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The Moon is Upside Down

New Zealand indie tries to unite the despair of three very different women into in one compelling and tidy story, but does not reach its full potential - live at the First Feature Competition of the 27th Tallinn Black Nights Film Festival


The execution – a quirky, almost Coen-esque interpretation of Michael Cunningham’s novel The Hours – is brilliant. The casting – which ranges from director Loren Taylor to Flight of The Conchords mainstay Jemaine Clement – is ‘how has this not happened before’ excellent. And the locations are exquisite, portraying New Zealand with quietly beautiful rural tones and backdrops. Yet The Moon Is Upside Down never delivers on its potential, feeling tired and long-winded, instead of exhibiting the gallows humour Taylor, the cast and New Zealand are more than capable of.

The film centres on three women: There’s Briar (played by Taylor herself), a doctor who has started an online relationship with her sister’s ex; there’s Faith (Elizabeth Hawthorne), a property owner who communicates with her husband through emails and phone calls; and then there’s Natalia (Victoria Haralabidou), a Siberian mail-order bride struggling with her husband’s sexual frigidity and impending blindness – not forgetting his overbearing sister who walks into her room without so much as a courtesy knock. The end product tries to tie their loneliness together, as they search for a connection outside of the city, and beside the wildlife and hills that decorate the country.

The desolation is palpable, sure, but in these straitened times, it feels more provincial than pain-inducing. Clement is dotty as Sean Macintosh, but not exceptionally so, and while his lack of sexual appetite seems charming, I never genuinely felt his character felt bothered by it. The plot hints at an emotional coda when the three women find themselves at a literal crossroads, but like so much in the film, the closure falls far short of the intended target. One wonders if the project would be better served as a tv serial, which would give the three actresses more room to hit their marks.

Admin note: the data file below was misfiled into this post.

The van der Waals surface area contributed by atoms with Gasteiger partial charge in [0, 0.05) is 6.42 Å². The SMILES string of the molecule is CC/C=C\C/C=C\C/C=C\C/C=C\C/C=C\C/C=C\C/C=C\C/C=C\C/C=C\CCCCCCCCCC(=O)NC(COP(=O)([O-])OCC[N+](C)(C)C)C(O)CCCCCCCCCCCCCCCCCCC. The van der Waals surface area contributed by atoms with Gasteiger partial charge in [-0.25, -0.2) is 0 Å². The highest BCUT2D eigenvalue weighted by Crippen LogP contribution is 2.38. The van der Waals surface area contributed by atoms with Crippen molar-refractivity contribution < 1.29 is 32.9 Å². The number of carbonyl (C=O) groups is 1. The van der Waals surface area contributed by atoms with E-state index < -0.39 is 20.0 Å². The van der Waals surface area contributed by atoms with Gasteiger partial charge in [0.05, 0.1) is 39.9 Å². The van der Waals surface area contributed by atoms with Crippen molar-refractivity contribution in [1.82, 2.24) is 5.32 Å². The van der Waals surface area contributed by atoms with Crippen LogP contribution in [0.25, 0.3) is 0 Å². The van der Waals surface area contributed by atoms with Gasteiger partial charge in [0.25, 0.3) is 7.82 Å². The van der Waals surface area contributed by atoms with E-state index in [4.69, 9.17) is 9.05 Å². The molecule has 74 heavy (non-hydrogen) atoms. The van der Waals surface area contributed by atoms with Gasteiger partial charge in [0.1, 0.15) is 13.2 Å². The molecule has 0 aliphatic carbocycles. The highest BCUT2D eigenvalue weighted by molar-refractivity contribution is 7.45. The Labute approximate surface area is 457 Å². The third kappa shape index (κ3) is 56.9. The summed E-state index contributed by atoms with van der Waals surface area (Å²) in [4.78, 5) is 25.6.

It might be too little run time (the film is little more than an hour and a half), and too much story to decorate in that frame. Weirdly, Taylor’s character comes off worst, and I wonder if there was more to her arc that was left on the cutting room floor. Of the three narratives, Natalia’s feels the most complete, and fittingly she closes the film with a happier smile to the strained grimace she offers the agency at the beginning of the work. Incidentally, and not encouragingly, the film doesn’t do much to flesh out the male characters, who are either too anxious to have sex, or too eager to finish the act. (Premature ejaculation is a common theme found in the film.)

Each of the three actresses lands a laugh or three, and one running joke about a Beatle (yup, George Harrison) was met with belly laughs at the screening I attended. Mercifully, the moment when a hawk is run down by a vehicle is played with the stillness it requires, filmed against the backdrop of the genuinely exquisite New Zealand countryside. I would watch a television series with the three women in New Zealand – a Netflix project, perhaps?

The Moon is Upside Down just premiered at the First Feature Competition of the 27th Tallinn Black Nights Film Festival.

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